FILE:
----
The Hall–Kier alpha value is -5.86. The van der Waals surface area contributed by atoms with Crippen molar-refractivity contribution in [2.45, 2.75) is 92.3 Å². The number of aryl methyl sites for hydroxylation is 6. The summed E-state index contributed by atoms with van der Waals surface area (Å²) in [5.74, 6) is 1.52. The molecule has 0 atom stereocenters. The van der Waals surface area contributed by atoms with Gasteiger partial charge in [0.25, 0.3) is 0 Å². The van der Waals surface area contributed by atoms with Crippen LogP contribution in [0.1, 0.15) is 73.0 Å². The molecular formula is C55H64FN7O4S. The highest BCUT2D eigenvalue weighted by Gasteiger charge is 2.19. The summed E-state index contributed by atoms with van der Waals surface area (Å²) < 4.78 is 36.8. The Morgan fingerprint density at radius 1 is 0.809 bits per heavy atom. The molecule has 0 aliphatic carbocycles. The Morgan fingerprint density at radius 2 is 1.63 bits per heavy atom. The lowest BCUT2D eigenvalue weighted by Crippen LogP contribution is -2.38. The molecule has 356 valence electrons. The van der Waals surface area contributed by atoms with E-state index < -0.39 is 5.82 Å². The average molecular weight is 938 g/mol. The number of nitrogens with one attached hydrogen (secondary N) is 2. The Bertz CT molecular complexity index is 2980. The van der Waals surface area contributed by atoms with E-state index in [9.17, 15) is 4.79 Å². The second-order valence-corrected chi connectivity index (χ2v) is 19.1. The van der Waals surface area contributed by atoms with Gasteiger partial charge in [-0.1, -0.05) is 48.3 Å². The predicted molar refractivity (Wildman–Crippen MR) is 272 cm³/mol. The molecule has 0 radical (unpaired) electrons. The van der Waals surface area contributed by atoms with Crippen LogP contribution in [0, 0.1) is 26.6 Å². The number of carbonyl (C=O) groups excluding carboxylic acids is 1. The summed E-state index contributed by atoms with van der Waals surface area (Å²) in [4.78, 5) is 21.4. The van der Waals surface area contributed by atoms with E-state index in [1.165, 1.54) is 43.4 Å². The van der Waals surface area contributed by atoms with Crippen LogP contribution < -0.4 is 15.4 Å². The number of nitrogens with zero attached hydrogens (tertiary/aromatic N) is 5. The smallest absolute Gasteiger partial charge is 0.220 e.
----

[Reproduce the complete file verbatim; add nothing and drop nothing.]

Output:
The Hall–Kier alpha value is -5.86. The van der Waals surface area contributed by atoms with Crippen molar-refractivity contribution in [2.45, 2.75) is 92.3 Å². The number of aryl methyl sites for hydroxylation is 6. The summed E-state index contributed by atoms with van der Waals surface area (Å²) in [5.74, 6) is 1.52. The molecule has 0 atom stereocenters. The van der Waals surface area contributed by atoms with Gasteiger partial charge in [0.25, 0.3) is 0 Å². The van der Waals surface area contributed by atoms with Crippen LogP contribution in [0.1, 0.15) is 73.0 Å². The molecular formula is C55H64FN7O4S. The highest BCUT2D eigenvalue weighted by Gasteiger charge is 2.19. The summed E-state index contributed by atoms with van der Waals surface area (Å²) < 4.78 is 36.8. The Morgan fingerprint density at radius 1 is 0.809 bits per heavy atom. The molecule has 0 aliphatic carbocycles. The Morgan fingerprint density at radius 2 is 1.63 bits per heavy atom. The lowest BCUT2D eigenvalue weighted by Crippen LogP contribution is -2.38. The molecule has 356 valence electrons. The van der Waals surface area contributed by atoms with E-state index < -0.39 is 5.82 Å². The average molecular weight is 938 g/mol. The number of nitrogens with one attached hydrogen (secondary N) is 2. The Bertz CT molecular complexity index is 2980. The van der Waals surface area contributed by atoms with E-state index in [9.17, 15) is 4.79 Å². The second-order valence-corrected chi connectivity index (χ2v) is 19.1. The van der Waals surface area contributed by atoms with Gasteiger partial charge in [-0.1, -0.05) is 48.3 Å². The predicted molar refractivity (Wildman–Crippen MR) is 272 cm³/mol. The molecule has 0 radical (unpaired) electrons. The van der Waals surface area contributed by atoms with Crippen LogP contribution in [0, 0.1) is 26.6 Å². The number of carbonyl (C=O) groups excluding carboxylic acids is 1. The summed E-state index contributed by atoms with van der Waals surface area (Å²) in [4.78, 5) is 21.4. The van der Waals surface area contributed by atoms with E-state index in [1.165, 1.54) is 43.4 Å². The van der Waals surface area contributed by atoms with Crippen LogP contribution < -0.4 is 15.4 Å². The number of nitrogens with zero attached hydrogens (tertiary/aromatic N) is 5. The smallest absolute Gasteiger partial charge is 0.220 e.